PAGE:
In the summer of 1920, Mrs. Moore and her daughter Maureen moved to Oxford and rented a house in Headington Quarry. Lewis lived with the Moores from June 1921 onward. In August 1930, they all moved to Hillsboro, Headington. In October 1930, Mrs. Moore, Lewis, and Warren Lewis, by now an Army Major, purchased The Kilns jointly, with title to the property being taken solely in the name of Mrs. Moore and the two brothers holding rights of life tenancy. Built in 1922, The Kilns was a modest twelve-room brick cottage. Warren said later: "Jack and I went out and saw the place on Sunday morning, and I instantly caught the infection: we did not go inside the house, but the eight acre garden is such stuff as dreams are made of."[12]

Warren Lewis retired from the military and moved in to the The Kilns in 1932. The nature of the relationship between Lewis and Mrs. Moore has been the subject of much speculation, although it is most likely that he looked to her as a surrogate for his own dead mother, and she likewise for her dead son. Lewis' stepson Douglas Gresham stated in his biography of Lewis that the relationship "will remain a mystery".[13] That he regarded her as an adoptive mother, and felt a filial duty towards her, became more apparent in later life, when Mrs. Moore became "difficult, demanding, and eventually demented"[14] due to Alzheimer's Disease. In 1950, she was moved into a nursing home nearby. Lewis visited her every day, even turning down speaking engagements so as not to disappoint her. On her death in 1951 he said: "There has been a great change in my life owing to the death of the old lady I called my mother. She died, without apparent pain after many months of semi-conscious existence, and it would be hypocritical to pretend that it was a grief to us."

University Professor

Between October 1924 and May 1925, Lewis held the post of philosophy tutor at University College, Oxford while the permanent tutor, E.F. Carritt, took an absence for study leave in the America. In 1925, he was made a Fellow of Magdalen College, Oxford, and tutored there until 1954, when he accepted the Chair in, and became first Professor of, Medieval and Renaissance English at the University of Cambridge. Among many of his students at Magdalen College was the poet John Betjeman, although there was no friendship between them - Lewis disliked Betjeman's relaxed attitude towards his work, including Betjeman appearing in tutorials still wearing his bedroom slippers.[15]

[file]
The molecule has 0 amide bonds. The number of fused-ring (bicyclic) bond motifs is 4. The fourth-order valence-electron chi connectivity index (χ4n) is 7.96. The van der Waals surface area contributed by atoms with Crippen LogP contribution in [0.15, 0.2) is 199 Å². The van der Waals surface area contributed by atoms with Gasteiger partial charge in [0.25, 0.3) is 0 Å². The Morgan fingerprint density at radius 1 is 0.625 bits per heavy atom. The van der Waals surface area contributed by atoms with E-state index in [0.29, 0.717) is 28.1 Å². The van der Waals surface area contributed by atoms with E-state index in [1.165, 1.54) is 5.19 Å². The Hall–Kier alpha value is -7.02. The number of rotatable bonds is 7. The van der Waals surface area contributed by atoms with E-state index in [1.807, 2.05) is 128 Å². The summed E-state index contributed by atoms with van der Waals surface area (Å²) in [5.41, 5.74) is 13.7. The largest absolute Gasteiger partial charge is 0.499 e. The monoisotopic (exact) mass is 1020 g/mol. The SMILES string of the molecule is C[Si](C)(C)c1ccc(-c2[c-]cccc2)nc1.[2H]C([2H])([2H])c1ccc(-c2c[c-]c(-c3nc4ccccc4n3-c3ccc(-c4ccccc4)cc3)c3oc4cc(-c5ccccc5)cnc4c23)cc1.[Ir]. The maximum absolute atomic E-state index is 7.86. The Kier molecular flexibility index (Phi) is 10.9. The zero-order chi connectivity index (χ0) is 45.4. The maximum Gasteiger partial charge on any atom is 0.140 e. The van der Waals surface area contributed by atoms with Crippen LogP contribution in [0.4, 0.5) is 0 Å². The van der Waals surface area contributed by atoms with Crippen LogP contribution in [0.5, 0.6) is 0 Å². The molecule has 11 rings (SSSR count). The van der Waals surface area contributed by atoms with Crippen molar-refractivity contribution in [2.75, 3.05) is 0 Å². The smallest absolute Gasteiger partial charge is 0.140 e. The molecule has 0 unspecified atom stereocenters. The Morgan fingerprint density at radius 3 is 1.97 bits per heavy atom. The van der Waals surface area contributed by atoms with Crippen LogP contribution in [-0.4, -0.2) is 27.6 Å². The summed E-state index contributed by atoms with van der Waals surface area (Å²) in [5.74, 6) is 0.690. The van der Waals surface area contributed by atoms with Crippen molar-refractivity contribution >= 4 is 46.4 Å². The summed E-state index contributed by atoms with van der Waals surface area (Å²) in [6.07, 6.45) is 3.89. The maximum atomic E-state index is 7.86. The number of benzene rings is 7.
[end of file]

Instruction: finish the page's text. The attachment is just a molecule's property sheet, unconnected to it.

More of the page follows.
Embracing Christianity

The choice to embrace Christianity was depicted by Lewis as the result of the writings of two religious authors, and discussions with three friends, each of whom Lewis cites as a critical influence upon his conversion. The first of these was the 19th century novelist George MacDonald, whose works, Phantastes and Lillith, Lewis read at age nineteen and "baptized his imagination, preparing him for a preternatural world beyond the strictly materialist one he had grown so tired of."[16]

The second author was G. K. Chesterton, whose The Everlasting Man, provided a "Christian theory of history." In Surprised by Joy Lewis says: "In reading Chesterton, as in reading MacDonald, I did not know what I was letting myself in for. A young man who wishes to remain a sound Atheist cannot be too careful of his reading. God is, if I may say it, very unscrupulous."[17]

By 1929, Lewis had renounced atheism, and declared himself a theist: "You must picture me alone in that room in Magdalen, night after night, feeling, whenever my mind lifted even for a second from my work, the steady, unrelenting approach of Him whom I so earnestly desired not to meet. That which I greatly feared had at last come upon me. In the Trinity Term of 1929 I gave in, and admitted that God was God, and knelt and prayed: perhaps, that night, the most dejected and reluctant convert in all England." [18] His detractors have made much of his apparent loathing of his return to theism, usually quoting his statement "I came into Christianity kicking and screaming", but seen in the full context of his writings this was not a loathing of God or Christianity, but a self-loathing of what that would personally mean to him about himself: "All my acts, desires, and thoughts were to be brought into harmony with universal Spirit. For the first time I examined myself with a seriously practical purpose. And there I found what appalled me: a zoo of lusts, a bedlam of ambitions, a nursery of fears, a harem of fondled hatreds."[19]

The three friends who influenced him were his tutor Kirkpatrick, who taught Lewis "a form of rigorous inquiry that sought objective truth through the relentless probing of an opponent's positions and definitions, a fierce and, in Kirkpatrick's hands, exaggerated version of Socratic dialogue."[20] Owen Barfield, one of his close friends at Oxford, contributed to his acceptance of theism by forcing Lewis through debate to overcome his "uncritical acceptance of the intellectual climate common to our age and the assumption that whatever has gone out of date is on that count discredited."[21] Liberated from the notion that the past was invariably wrong and that the present always the barometer of truth, Lewis was able to embrace the possibility that the ancient Christian narrative could have validity even in the twentieth century.[22]